Lost time? Marcel Proust spent an entire six- (or seven, depending on how you count) book series hunting for it — like Harry Potter, but instead of magic and Lord Voldemort, with madeleines and the looming concern that Albertine might be unfaithful. Other writers have tried with equal unsuccess to turn up their misplaced time.

Amateurs! I know where mine is.

I spend it indulging the latest, hippest, most disturbing addiction.

Miley Cyrus and Charlie Sheen shouldn’t be allowed near it.

Students with the addiction tried spending a day clean. “It felt like I was being tortured,” one student wrote. “I began going crazy,” noted another.

By now I’m sure you are rolling your eyes and saying, “It’s the Internet,” and, of course, you are right.

According to a survey conducted by Arbitron and Edison Media Research, Americans are spending 20 percent more time consuming media such as radio, television and the Internet than they did a decade ago — going from a daily average of 6 hours and 50 minutes to an average of 8 hours 11 minutes.

Practically an hour and a half? Of course! That’s the hour I spend reloading the page to see if I’ve gone viral yet.

But overall, much of this is due to the increasing ubiquity of smartphones. They’ve been described as our era’s “swiss army knife and security blanket.” They’re more than that. Take my smartphone and — bang! All redeemable personality traits melt away. I snarl at passersby. I lose my sense of direction. After setting my watch by the sun, I wind up in strange neighborhoods at three in the morning and accidentally break into strangers’ homes, mistaking them for hip eateries. Direction? Vocabulary? Common sense? Why be smart when you have a smartphone?

In fact, when you think of it this way, I’m amazed we don’t spend longer with media. After all, a smartphone is like an infinitely patient, infinitely skillful friend to get you out of messes, a pocket Jeeves. No wonder without them we feel like someone amputated our sixth senses. “I can’t sense the time and temperature!” we yelp. “I don’t know the meaning of the word ‘tergiversate’!” It’s like being Tony Stark — yank out our magical glowing device, and we’re suddenly incapable of doing anything. But unlike Tony, without our phones, we couldn’t build anything in a cave.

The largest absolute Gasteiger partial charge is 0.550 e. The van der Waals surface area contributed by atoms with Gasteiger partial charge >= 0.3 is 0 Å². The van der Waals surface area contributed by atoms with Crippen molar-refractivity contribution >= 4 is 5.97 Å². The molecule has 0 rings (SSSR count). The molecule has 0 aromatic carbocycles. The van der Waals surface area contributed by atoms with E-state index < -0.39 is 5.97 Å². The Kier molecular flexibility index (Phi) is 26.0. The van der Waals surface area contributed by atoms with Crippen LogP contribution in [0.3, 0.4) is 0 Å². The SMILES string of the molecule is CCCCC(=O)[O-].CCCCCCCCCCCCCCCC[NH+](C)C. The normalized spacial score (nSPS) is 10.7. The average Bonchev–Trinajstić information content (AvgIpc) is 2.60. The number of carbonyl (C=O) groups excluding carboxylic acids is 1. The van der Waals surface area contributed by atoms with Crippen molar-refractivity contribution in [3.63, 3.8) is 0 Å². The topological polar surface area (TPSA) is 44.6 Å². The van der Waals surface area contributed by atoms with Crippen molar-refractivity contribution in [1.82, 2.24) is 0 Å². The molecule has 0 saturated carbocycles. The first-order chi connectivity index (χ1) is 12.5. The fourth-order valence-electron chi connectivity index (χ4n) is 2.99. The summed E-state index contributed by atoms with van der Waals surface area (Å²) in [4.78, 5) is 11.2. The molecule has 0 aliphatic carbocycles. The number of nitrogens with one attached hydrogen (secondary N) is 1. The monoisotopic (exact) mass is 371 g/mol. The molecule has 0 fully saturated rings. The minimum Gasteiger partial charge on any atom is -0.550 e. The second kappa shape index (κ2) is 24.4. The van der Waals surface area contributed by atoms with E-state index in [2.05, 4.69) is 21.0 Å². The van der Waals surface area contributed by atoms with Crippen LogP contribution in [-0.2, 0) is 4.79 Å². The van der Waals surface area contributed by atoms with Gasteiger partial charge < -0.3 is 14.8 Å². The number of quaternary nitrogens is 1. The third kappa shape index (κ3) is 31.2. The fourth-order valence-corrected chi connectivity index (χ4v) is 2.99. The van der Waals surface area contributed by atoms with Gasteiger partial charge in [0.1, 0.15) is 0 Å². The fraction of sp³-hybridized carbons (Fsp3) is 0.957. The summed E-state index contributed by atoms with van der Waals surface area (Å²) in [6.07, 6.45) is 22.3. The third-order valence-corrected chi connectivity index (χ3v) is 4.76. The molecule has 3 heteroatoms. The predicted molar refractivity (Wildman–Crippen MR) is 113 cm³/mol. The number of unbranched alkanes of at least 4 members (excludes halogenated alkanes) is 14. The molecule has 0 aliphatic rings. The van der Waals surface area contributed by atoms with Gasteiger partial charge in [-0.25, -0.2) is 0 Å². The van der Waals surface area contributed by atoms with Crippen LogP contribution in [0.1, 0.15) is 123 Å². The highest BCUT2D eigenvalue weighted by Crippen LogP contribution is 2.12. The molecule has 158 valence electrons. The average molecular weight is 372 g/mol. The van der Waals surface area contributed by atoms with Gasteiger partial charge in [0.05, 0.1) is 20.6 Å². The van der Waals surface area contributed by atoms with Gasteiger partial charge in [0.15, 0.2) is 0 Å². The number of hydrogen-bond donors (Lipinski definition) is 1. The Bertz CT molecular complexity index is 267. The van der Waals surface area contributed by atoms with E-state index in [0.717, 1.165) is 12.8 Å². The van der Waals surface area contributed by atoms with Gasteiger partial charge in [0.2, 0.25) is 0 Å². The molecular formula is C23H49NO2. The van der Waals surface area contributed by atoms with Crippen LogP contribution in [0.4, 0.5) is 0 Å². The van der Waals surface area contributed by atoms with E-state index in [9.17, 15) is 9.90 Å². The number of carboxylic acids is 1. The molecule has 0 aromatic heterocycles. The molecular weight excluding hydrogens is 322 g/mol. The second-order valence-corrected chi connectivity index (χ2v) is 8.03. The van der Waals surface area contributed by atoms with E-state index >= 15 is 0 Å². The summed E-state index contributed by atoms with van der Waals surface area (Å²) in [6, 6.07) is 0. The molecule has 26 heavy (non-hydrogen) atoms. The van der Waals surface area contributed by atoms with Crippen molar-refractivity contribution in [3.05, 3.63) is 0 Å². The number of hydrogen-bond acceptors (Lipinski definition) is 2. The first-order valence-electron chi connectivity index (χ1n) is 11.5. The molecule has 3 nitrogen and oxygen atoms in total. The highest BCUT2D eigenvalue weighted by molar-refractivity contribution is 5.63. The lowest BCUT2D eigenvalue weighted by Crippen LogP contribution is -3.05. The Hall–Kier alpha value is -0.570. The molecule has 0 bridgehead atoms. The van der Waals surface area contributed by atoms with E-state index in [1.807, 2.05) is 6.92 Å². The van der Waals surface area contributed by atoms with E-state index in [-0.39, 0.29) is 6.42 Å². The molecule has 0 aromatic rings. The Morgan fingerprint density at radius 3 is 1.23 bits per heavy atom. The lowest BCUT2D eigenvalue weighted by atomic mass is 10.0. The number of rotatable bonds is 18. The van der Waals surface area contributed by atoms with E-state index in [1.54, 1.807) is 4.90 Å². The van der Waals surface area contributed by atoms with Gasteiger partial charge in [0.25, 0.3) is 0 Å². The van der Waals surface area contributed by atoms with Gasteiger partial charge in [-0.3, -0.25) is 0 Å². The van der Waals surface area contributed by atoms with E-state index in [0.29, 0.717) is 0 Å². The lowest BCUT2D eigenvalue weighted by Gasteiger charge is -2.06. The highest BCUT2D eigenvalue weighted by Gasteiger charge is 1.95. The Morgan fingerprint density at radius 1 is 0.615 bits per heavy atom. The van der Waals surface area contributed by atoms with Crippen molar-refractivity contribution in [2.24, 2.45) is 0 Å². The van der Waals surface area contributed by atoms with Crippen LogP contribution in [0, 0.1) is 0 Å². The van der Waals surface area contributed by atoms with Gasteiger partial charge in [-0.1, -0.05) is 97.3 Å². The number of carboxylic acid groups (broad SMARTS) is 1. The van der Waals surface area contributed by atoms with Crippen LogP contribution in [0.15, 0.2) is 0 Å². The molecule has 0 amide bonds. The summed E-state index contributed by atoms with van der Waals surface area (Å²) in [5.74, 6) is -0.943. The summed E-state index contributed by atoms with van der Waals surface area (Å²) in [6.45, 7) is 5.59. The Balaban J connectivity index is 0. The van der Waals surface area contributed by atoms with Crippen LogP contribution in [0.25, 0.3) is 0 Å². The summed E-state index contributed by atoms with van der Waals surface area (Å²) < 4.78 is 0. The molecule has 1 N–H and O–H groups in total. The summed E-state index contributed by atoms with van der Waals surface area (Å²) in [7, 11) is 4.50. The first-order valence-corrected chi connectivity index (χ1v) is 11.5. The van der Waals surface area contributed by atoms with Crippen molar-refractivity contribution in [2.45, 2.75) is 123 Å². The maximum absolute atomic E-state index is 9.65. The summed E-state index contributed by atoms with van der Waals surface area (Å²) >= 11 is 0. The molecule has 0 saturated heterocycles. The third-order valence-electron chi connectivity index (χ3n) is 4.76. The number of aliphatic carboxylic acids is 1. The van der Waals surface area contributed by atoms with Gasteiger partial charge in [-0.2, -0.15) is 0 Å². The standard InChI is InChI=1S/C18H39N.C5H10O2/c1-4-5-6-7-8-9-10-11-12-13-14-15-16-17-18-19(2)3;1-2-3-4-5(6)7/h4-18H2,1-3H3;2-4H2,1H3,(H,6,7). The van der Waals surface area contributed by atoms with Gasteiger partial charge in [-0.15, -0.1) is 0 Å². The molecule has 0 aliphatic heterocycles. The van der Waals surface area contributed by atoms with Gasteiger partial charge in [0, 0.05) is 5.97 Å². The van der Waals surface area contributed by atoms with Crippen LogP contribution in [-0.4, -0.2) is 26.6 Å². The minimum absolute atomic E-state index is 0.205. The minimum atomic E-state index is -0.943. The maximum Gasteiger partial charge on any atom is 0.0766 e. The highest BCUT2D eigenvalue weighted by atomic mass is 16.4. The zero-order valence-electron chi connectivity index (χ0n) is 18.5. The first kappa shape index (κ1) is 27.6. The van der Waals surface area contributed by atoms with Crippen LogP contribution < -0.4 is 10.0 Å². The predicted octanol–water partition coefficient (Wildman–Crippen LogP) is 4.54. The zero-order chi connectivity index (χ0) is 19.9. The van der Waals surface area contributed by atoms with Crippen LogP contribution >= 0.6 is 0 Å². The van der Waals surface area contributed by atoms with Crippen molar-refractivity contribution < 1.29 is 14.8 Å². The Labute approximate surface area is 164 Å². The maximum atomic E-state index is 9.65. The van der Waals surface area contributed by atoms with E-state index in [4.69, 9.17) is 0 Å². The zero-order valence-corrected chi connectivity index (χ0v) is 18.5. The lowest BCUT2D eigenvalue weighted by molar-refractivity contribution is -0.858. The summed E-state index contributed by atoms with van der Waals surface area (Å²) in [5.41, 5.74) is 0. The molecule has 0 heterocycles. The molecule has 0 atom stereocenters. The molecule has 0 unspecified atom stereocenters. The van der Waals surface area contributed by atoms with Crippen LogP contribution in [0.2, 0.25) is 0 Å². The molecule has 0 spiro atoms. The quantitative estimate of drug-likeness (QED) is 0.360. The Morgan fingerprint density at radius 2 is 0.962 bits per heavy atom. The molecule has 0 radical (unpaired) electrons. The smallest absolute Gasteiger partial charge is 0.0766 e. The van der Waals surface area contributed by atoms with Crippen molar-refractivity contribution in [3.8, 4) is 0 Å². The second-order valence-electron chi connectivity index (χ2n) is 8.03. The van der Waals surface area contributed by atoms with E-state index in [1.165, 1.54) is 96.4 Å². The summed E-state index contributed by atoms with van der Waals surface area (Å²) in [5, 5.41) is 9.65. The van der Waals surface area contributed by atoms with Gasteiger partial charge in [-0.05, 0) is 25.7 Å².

But additionally, the Internet is, well, better now. TV and radio have remained at about the same level. But the online landscape 10 years ago is almost unrecognizable. In 2001, there was no Facebook. There most certainly was no Twitter. There wasn’t even MySpace! All you could do was sit in the AOL Reference chatrooms and talk about who would win a mud-wrestling bout between Civil War leaders and Christina Aguilera. Sure, they had fanfiction and All Your Base Are Belong to Us and Evil Bert. But we have everything else. Admittedly that includes Rebecca Black, but you’ve got to take the lumps with the good.

Now, eight hours is barely enough.

I certainly don’t want that extra hour back!

I don’t know what I used to do with that time, but it can’t have been worth it. Reading, sleeping, talking to friends? So 2001.

I’m glad I never had to spend time in a world where there was no way to tell everyone what I was thinking at all times.

William Blake once said something about seeing a world in a grain of sand and heaven in a wild flower, “Hold infinity in the palm of your hand, And eternity in an hour.”

Forget flowers and sand! They’d damage my BlackBerry. I’ve got all the eternity I need right here at my fingertips.

And I need a fix. It’s been almost 20 minutes. Maybe I’m viral now. Maybe I should check.